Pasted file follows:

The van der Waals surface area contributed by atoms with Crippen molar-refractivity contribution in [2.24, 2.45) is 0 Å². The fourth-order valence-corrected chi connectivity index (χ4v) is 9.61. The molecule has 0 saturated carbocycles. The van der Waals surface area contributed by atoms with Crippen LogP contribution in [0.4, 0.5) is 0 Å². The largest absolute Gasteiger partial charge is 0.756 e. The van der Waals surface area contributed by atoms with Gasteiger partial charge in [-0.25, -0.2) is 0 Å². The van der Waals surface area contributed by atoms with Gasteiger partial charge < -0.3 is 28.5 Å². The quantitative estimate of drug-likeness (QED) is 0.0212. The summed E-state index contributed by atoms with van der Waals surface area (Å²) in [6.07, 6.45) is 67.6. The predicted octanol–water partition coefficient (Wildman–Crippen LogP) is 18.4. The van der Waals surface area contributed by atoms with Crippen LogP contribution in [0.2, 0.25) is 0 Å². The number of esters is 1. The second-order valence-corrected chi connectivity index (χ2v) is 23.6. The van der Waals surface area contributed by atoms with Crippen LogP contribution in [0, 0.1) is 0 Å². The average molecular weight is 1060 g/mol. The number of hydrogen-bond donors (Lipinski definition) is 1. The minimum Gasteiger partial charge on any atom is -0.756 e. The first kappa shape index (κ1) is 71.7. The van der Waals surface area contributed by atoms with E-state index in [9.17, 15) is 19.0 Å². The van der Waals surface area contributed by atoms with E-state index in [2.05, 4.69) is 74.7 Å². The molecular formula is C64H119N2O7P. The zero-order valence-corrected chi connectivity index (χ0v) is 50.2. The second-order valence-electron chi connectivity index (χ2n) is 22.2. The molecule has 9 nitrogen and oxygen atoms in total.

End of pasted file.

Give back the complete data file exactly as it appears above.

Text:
The van der Waals surface area contributed by atoms with Crippen molar-refractivity contribution in [2.24, 2.45) is 0 Å². The fourth-order valence-corrected chi connectivity index (χ4v) is 9.61. The molecule has 0 saturated carbocycles. The van der Waals surface area contributed by atoms with Crippen LogP contribution in [0.4, 0.5) is 0 Å². The largest absolute Gasteiger partial charge is 0.756 e. The van der Waals surface area contributed by atoms with Gasteiger partial charge in [-0.25, -0.2) is 0 Å². The van der Waals surface area contributed by atoms with Gasteiger partial charge < -0.3 is 28.5 Å². The quantitative estimate of drug-likeness (QED) is 0.0212. The summed E-state index contributed by atoms with van der Waals surface area (Å²) in [6.07, 6.45) is 67.6. The predicted octanol–water partition coefficient (Wildman–Crippen LogP) is 18.4. The van der Waals surface area contributed by atoms with Crippen LogP contribution in [0.2, 0.25) is 0 Å². The number of esters is 1. The second-order valence-corrected chi connectivity index (χ2v) is 23.6. The van der Waals surface area contributed by atoms with Crippen LogP contribution in [0, 0.1) is 0 Å². The average molecular weight is 1060 g/mol. The number of hydrogen-bond donors (Lipinski definition) is 1. The minimum Gasteiger partial charge on any atom is -0.756 e. The first kappa shape index (κ1) is 71.7. The van der Waals surface area contributed by atoms with E-state index in [9.17, 15) is 19.0 Å². The van der Waals surface area contributed by atoms with E-state index in [2.05, 4.69) is 74.7 Å². The molecular formula is C64H119N2O7P. The zero-order valence-corrected chi connectivity index (χ0v) is 50.2. The second-order valence-electron chi connectivity index (χ2n) is 22.2. The molecule has 9 nitrogen and oxygen atoms in total.